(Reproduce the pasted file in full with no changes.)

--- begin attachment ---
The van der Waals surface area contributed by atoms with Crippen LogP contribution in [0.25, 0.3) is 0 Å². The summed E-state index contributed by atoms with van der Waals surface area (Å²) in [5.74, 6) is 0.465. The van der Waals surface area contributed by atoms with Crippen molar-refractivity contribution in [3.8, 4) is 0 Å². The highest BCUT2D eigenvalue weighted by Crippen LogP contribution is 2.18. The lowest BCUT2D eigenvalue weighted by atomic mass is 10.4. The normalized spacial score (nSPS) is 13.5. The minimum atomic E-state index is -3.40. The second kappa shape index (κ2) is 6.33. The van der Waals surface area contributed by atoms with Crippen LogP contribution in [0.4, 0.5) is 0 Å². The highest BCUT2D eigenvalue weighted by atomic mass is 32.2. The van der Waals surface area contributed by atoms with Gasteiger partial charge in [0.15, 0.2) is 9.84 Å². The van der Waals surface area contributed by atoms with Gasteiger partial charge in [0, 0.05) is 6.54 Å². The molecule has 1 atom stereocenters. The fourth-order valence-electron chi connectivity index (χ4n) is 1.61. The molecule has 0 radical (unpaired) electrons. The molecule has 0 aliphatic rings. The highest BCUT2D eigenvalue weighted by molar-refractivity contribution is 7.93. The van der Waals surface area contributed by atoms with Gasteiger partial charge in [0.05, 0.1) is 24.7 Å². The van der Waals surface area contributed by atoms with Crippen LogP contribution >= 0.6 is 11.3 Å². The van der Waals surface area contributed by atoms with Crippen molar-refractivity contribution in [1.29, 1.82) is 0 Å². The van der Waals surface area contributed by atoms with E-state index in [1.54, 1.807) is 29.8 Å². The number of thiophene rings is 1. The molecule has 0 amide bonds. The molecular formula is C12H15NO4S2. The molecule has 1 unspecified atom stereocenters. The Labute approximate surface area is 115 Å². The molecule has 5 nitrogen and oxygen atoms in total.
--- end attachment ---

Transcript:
The van der Waals surface area contributed by atoms with Crippen LogP contribution in [0.25, 0.3) is 0 Å². The summed E-state index contributed by atoms with van der Waals surface area (Å²) in [5.74, 6) is 0.465. The van der Waals surface area contributed by atoms with Crippen molar-refractivity contribution in [3.8, 4) is 0 Å². The highest BCUT2D eigenvalue weighted by Crippen LogP contribution is 2.18. The lowest BCUT2D eigenvalue weighted by atomic mass is 10.4. The normalized spacial score (nSPS) is 13.5. The minimum atomic E-state index is -3.40. The second kappa shape index (κ2) is 6.33. The van der Waals surface area contributed by atoms with Crippen LogP contribution in [0.4, 0.5) is 0 Å². The highest BCUT2D eigenvalue weighted by atomic mass is 32.2. The van der Waals surface area contributed by atoms with Gasteiger partial charge in [0.15, 0.2) is 9.84 Å². The van der Waals surface area contributed by atoms with Gasteiger partial charge in [0, 0.05) is 6.54 Å². The molecule has 1 atom stereocenters. The fourth-order valence-electron chi connectivity index (χ4n) is 1.61. The molecule has 0 radical (unpaired) electrons. The molecule has 0 aliphatic rings. The highest BCUT2D eigenvalue weighted by molar-refractivity contribution is 7.93. The van der Waals surface area contributed by atoms with Gasteiger partial charge in [0.05, 0.1) is 24.7 Å². The van der Waals surface area contributed by atoms with Crippen LogP contribution >= 0.6 is 11.3 Å². The van der Waals surface area contributed by atoms with Crippen molar-refractivity contribution in [1.29, 1.82) is 0 Å². The van der Waals surface area contributed by atoms with E-state index in [1.54, 1.807) is 29.8 Å². The number of thiophene rings is 1. The molecule has 0 amide bonds. The molecular formula is C12H15NO4S2. The molecule has 1 unspecified atom stereocenters. The Labute approximate surface area is 115 Å². The molecule has 5 nitrogen and oxygen atoms in total.